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From content creation to consumption, TI technology transports video across all networks, reducing power footprint, jitter and latency

Sep 12, 2008

AMSTERDAM (Sept. 12, 2008) - With global IP traffic expected to increase six-fold by 2012 - driven largely by video content - service providers are faced with passing over a zettabyte of data across their networks. Texas Instruments Incorporated (TI) [NYSE:TXN] technology is at the heart of this massive task, delivering video content from one device to another with a robust portfolio of embedded processors optimized for video infrastructure, endpoint devices and analog products. Combined, these products enable the most bandwidth-efficient, highest quality images spanning from QCIF to HD available on the market today. For more information, visit TI at IBC, Hall 1-BM4 or at www.ti.com/videoinfrastructure.

"IDC believes that optical transport, routing, switching, video infrastructure and next-generation access technologies are the critical infrastructure segments needed to meet demands for video distribution as well as growing high-speed access requirements," said David Emberley, research manager in IDC's telecommunications equipment group. "As demand for content drives carriers to accelerate deployments, stability of product, scalability and flexibility to offer new services quickly will be the deciding factors in a carrier's choice of infrastructure provider."

As the transmission of video content across both fixed and wireless networks increases in the future, TI believes that several factors are spurring this growth:

  • Inevitable transition from analog to digital television, boosting revenue-generating options as well as opportunities to improve the carriers' green footprint;
  • Roll out of high definition broadcast channels;
  • Multiple capture and display options requiring multiple resolutions and formats;
  • User generated content is on the rise, thanks to YouTubeTM and other social networking mediums; and
  • Gradual transition to an all-IP network enabling fiber, cable, DSL and mobile networks to all deliver real-time video content.

In addition to these issues, providers are also faced with significant in-plant operational issues. Server farms, the primary equipment used for video processing today, emit large amounts of heat and use an average of 236 Watts of power per server. This translates to 58 Billion kilowatts per year. As processing-intensive video content increases, carriers and broadcast providers will need to reduce their power consumption and control operational expenses.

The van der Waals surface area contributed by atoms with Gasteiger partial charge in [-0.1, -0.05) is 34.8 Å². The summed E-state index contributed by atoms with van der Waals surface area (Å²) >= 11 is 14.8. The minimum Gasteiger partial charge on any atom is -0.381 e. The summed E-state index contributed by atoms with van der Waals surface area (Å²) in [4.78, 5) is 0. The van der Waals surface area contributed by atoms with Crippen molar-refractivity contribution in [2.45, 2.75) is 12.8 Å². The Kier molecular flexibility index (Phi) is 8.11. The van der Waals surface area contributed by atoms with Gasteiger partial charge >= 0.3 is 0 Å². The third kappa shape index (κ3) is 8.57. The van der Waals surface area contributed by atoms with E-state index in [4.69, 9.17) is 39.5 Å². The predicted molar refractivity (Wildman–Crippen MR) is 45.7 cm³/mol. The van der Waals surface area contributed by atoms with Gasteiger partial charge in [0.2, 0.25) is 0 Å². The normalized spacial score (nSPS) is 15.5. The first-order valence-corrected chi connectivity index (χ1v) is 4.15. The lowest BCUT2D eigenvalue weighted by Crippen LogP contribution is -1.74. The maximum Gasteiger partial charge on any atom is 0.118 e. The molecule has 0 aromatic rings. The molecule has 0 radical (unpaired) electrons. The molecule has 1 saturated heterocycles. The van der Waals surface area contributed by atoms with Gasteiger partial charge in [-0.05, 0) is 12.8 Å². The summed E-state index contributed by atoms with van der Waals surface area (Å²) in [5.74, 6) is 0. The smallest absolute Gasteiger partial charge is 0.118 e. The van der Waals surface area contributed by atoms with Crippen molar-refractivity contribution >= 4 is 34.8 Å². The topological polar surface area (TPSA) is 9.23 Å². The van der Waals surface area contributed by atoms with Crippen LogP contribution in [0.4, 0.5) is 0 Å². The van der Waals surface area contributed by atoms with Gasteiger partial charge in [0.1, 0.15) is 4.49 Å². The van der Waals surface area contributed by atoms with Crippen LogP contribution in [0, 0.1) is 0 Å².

Products designed to meet end-to-end needs

These dynamics reflect the need for high performance, flexible, programmable solutions at the beginning of the transmission path, as well as at each point along the way. As service providers deliver any video content to any device, the process begins with the equipments' board level silicon and software. TI has a broad portfolio of embedded processors that accomplish a variety of complex tasks:

  • More efficient compression for bandwidth savings;
  • Real-time and off-line transcoding at the edge and in the core of networks;
  • Reformatting and resizing of content for redistribution on any network; and
  • Eliminate jitter at capture/distribution to improve images.

These functions are performed by processors ranging from low power, single core devices to multicore, high performance products. Analog also plays a key role in the capture or distribution of content. TI offers a suite of data converters, amplifiers and clocks to ensure consistent, high quality images.


A broad portfolio of processors, analog products and software libraries are available today. The end-to-end video infrastructure portfolio will be on display at TI's booth at the IBC 2008 conference in Amsterdam, September 12-16, Hall 1-BM-4. For more information, go to www.ti.com/europe/ibc08.